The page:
Are My Response Rates Statistically Significant?

I’m taking a different approach in today’s blog to discuss a problem I continue to run into when I am working with clients. And that is testing whether the response rates in a direct mail test are meaningful. Now response rates are relatively uncomplicated to test. Anyone can do it. That’s because there are only two possible outcomes: Response or nonresponse. Here’s an online testing tool for you to use. After you click on the link, you will need to enter your data. The “base sizes” are the number of pieces mailed in each of your tests. The “proportions” are the number of responses for each test divided by the number of mailed. You can choose your confidence level (we recommend 90%), and then click calculate. Voila! I suggest using a 90% confidence level because it is a high standard. That means if you have this difference in 100 tests, in 90 of those tests the difference will be real. The “Results” box will state either “Significant” or “NOT Significant.” You don’t need to understand statistics to use this tool! Another helpful metric to know is your average gift size. Now, testing average gift size is more work to calculate, because the values you are testing can range from $0.01 to $1 million or more. That means you can’t use summary statistics (averages) to calculate significance. Instead, you need the entire gift distribution. Plus, you will need a more robust software tool than Excel to do this. We use SPSS. We suggest that you talk with your analytics people to have them help you through testing average gift size...

People First, CRM Second

A festering trend of the past decade is many of our clients have migrated from micro-computer based fundraising databases to CRM (Constituent Relationship Management) cloud-based databases. And for 10-years we continue to see too many of these organizations’ ability to leverage their data for insights decline. Rather than the CRM serving the nonprofit, it seems like the nonprofit now must serve the CRM. I still find this so ironic and frustrating. Databases don’t solve problems – people solve problems. I know it’s not any one CRM or any one client. I think most every organization underestimates the commitment of undertaking migrating to a CRM. They also underestimate the cultural change required to harness the power of CRM – which includes adding highly trained (and highly salaried) fundraising professionals to run it. Most organizations understand the need for CRM and are willing to swallow the expensive of the database infrastructure, but in my experience, too few organizations have been willing to cover the cost to train their people adequately or add CRM professionals who know fundraising to their payrolls. It’s like building a fancy new library, filling the library with books, magazines and periodicals, and then not hiring any librarians. A lot of clients come to us asking our opinion about what database they should choose. And the first question I ask is how are they leveraging the current data they already have? The better investment may be to make sure you have the right people who can use data to solve your...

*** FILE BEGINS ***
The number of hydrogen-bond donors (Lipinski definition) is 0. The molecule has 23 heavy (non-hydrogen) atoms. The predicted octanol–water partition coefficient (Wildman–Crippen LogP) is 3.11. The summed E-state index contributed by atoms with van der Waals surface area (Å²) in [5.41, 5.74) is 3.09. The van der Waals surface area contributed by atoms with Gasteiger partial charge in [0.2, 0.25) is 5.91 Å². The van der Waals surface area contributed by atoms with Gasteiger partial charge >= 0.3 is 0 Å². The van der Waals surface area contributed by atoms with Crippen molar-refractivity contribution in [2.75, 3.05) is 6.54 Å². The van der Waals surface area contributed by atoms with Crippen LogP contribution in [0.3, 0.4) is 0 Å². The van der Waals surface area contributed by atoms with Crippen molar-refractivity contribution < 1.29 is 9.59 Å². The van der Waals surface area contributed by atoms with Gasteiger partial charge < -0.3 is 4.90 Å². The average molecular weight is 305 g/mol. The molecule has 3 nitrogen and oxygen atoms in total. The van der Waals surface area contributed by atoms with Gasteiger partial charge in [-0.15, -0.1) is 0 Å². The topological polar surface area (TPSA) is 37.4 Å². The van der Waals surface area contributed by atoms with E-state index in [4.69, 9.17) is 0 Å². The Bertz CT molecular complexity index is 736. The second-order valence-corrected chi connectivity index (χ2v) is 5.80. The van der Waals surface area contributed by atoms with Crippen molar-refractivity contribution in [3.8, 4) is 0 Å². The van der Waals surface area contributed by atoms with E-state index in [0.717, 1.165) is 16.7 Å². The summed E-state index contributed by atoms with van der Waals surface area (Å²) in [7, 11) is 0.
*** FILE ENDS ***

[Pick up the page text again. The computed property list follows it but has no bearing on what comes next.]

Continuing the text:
Tax Reform 2018: All Eyes on Mids

Several groups have done research to address the question of how changes in the tax code for 2018 might impact charitable giving. Much of this research has focused on the fact that only 30% of Americans itemize their deductions. Some have gone further to include demographic splits by wealth or region. At Analytical Ones, we believe the most predictive measure of future donor behavior is how they have given in the past. This perspective informs all our statistical models, analytics reporting, and strategy recommendations. A national survey co-sponsored by  Donlon Agency and Analytical Ones found that in the case of 2018 tax reform, segmenting donors  by their past giving levels reveals an important piece of the story. While less than a third of Americans itemize their deductions, our most valuable charitable donors itemize at a much higher rate. As many as 75% of donors who give $1,000 or more to charity each year itemize their charitable deductions. General donors (Under $1k annual) and Major donors ($10k+) are mostly immune to the changes to the tax code for 2018.  However, nine percent of Mid-level donors ($1,000 to $9,999 annual) report that they will have a significant decrease in giving next year in response to the change. Because this group typically makes up a large portion of revenue for non-profits, it is more important than ever to have a specific strategy to cultivate and upgrade mid-level donors. See the infographic below for more...